In addition to potential phytochemical benefits, a diet high in plant-based foods has been linked to a number of positive health benefits, including increased energy, better mood, heart health (12,13,14,15).
Some research also suggests that plant-based diets may have protective benefits against cancer (16,17). However, the associated risks are only slightly lower with vegetarian diets compared to animal-based, and the science is much stronger with fruits and vegetable intake overall (18,19). In other words, eating more plant-based can also mean eating more fruits and veggies, which can lead to protective health benefits.
Research has also suggested some positive health benefits associated with seafood intake, including heart health, brain health, mood, and eye health (20,21,22). And some dairy intake has been linked to heart health, gut health and bone health (23,24,25).
With the exception of seafood and dairy, there isn’t an abundance of research looking at the health benefits of
Unlike plant-based diets, there is a decent amount of science linking meat consumption, especially processed meat and red meat, to an increased risk of certain diseases like heart disease and cancer (28,29). But these studies aren't able to show a direct cause of red meat consumption to disease and some studies still contradict these findings (30,31,32). Some also argue that choosing lean, grass-fed red meats over conventional red meat and processed meat options may offer better nutrition.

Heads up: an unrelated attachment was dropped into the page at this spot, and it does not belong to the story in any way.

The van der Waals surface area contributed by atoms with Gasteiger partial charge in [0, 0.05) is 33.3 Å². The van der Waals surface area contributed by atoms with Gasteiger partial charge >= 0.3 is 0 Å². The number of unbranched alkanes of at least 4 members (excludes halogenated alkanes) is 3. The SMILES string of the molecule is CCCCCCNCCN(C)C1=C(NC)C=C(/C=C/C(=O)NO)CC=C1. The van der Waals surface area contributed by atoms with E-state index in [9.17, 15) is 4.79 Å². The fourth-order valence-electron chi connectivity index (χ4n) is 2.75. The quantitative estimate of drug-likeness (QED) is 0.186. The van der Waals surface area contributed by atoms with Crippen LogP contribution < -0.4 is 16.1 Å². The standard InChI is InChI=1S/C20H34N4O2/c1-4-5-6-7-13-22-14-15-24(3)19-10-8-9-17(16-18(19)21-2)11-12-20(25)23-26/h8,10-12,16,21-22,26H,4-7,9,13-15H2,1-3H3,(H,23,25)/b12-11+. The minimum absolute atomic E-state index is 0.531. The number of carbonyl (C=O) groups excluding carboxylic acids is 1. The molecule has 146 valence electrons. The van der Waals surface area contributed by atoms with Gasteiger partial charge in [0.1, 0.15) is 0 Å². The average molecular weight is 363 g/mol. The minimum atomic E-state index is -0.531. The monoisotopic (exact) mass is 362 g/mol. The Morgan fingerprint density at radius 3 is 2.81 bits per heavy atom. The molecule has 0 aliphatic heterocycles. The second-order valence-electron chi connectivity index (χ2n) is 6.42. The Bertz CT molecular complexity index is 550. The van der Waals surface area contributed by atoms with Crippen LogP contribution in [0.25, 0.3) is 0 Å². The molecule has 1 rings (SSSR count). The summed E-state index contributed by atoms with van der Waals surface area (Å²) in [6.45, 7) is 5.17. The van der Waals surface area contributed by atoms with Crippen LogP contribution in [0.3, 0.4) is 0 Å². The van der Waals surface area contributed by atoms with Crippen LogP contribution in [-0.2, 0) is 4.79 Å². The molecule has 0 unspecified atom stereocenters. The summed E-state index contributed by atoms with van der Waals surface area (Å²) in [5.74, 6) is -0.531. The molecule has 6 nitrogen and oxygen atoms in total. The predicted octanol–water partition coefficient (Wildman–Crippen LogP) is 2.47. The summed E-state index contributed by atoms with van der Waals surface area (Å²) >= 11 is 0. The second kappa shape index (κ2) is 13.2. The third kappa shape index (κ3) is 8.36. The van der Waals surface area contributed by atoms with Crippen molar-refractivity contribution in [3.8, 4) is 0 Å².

Its worth noting that while both animal proteins and plant proteins have been associated with positive health benefits, there isn't any research suggesting that plant-based proteins have a negative health impact, while there is for certain animal proteins.
If looking at this factor broadly, plant proteins appear to be a clear winner. But when looking at specific animal proteins like fatty fish and certain dairy options, animal proteins can have significant and unique benefits. The solution? Focus on the quality of your protein choices, and when eating a balanced, nutrient-rich diet, both plant and animal foods can provide many health advantages.